Dynatrace tracks all requests, from end-to-end, and automatically monitors the services that underlie each transaction. The performance and attributes of each request can be analyzed in detail. You can even create custom multi-faceted filters that enable you to analyze call sequences from multiple perspectives. With such advanced request filtering, Dynatrace enables you to slice and dice your way through your requests to find the proverbial “needle in the haystack.” Such filtering isn't only possible on certain predefined attributes. You can also configure custom request attributes that you can use to improve filtering and analysis of problematic web requests.
How to make use of request attributes
Once you've defined your request attributes, you can use them to:
- Filter your monitoring data
- Define web-request naming rules
- Set up detection of business-logic related errors
- Build your own custom analysis charts
- Enrich PurePath analysis by adding metadata to PurePaths
- Create custom metrics using the Timeseries API
- Create custom queries, segmentation, and aggregation of session data with User Session Query Language
- Other ad hoc analysis
Understand request attributes
Request attributes are essentially key/value pairs that are associated with a particular service request. For example, if you have a travel website that tracks the destinations of each of your customers’ bookings, you can set up a destination attribute for each service request. The specific value of the destination attribute of each request is populated for you automatically on all calls that include a destination attribute (see the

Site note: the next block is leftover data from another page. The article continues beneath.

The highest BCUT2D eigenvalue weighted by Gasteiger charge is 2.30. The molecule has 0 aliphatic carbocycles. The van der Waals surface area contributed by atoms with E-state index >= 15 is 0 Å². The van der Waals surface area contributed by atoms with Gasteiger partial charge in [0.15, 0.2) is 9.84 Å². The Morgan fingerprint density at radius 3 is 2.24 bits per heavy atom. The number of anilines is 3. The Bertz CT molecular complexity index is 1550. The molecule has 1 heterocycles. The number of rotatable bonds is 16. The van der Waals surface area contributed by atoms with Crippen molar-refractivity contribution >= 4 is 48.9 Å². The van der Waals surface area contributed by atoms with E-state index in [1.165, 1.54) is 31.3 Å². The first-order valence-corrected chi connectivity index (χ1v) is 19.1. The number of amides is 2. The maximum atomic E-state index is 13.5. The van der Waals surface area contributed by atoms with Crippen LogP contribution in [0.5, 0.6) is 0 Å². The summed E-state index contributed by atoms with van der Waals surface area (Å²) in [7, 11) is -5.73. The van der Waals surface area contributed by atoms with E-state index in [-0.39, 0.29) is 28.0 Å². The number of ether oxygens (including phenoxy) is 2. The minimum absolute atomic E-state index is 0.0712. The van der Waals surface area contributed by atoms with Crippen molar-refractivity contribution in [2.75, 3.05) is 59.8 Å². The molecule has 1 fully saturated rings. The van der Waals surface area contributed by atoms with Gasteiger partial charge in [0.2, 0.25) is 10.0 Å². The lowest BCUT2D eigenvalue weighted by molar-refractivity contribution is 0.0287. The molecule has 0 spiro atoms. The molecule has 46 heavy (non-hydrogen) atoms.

easyTravel destination attribute example below).
If an attribute exists on multiple requests within a single PurePath, then the attribute is applied to each request. In such instances, a single attribute may have varying values for each transaction request in the PurePath. You can even have multiple attributes on the service calls within a single PurePath. This makes request attributes a powerful and versatile feature when combined with Dynatrace advanced filtering.
In the image below you can see that the
easyTravel User attribute exists on the triggering request (
/services/AuthenticationService/authenticate) as well as on the
authenticate request of the
AuthenticationService that is called.
In this example, the value is the same, however your application may be different and the values may therefore not be identical.
Define request attributes
Request attributes can be defined based on:
- web request data
- Java method arguments
- .NET method arguments
- any data captured with the OneAgent SDK
Mark request attributes as confidential
As request attributes may include confidential values, Dynatrace makes it possible to mark a request attribute as confidential. To do this
- Go to Settings > Server-side service monitoring > Request attributes.
- Click the Edit button of the relevant request attribute.
- Select the Request attribute contains confidential data option box.
With this setting enabled, unauthorized Dynatrace users see only an obscured view of masked data. For example, while unauthorized users can see all performance metrics related to the execution of a certain SQL statement, all sensitive values in the statement are represented with five asterisks (
*****), and so are hidden from unauthorized access (see image below).
Looking at the PurePath, you can see that the actual
JourneyId is hidden because this user doesn’t have permission to view confidential data.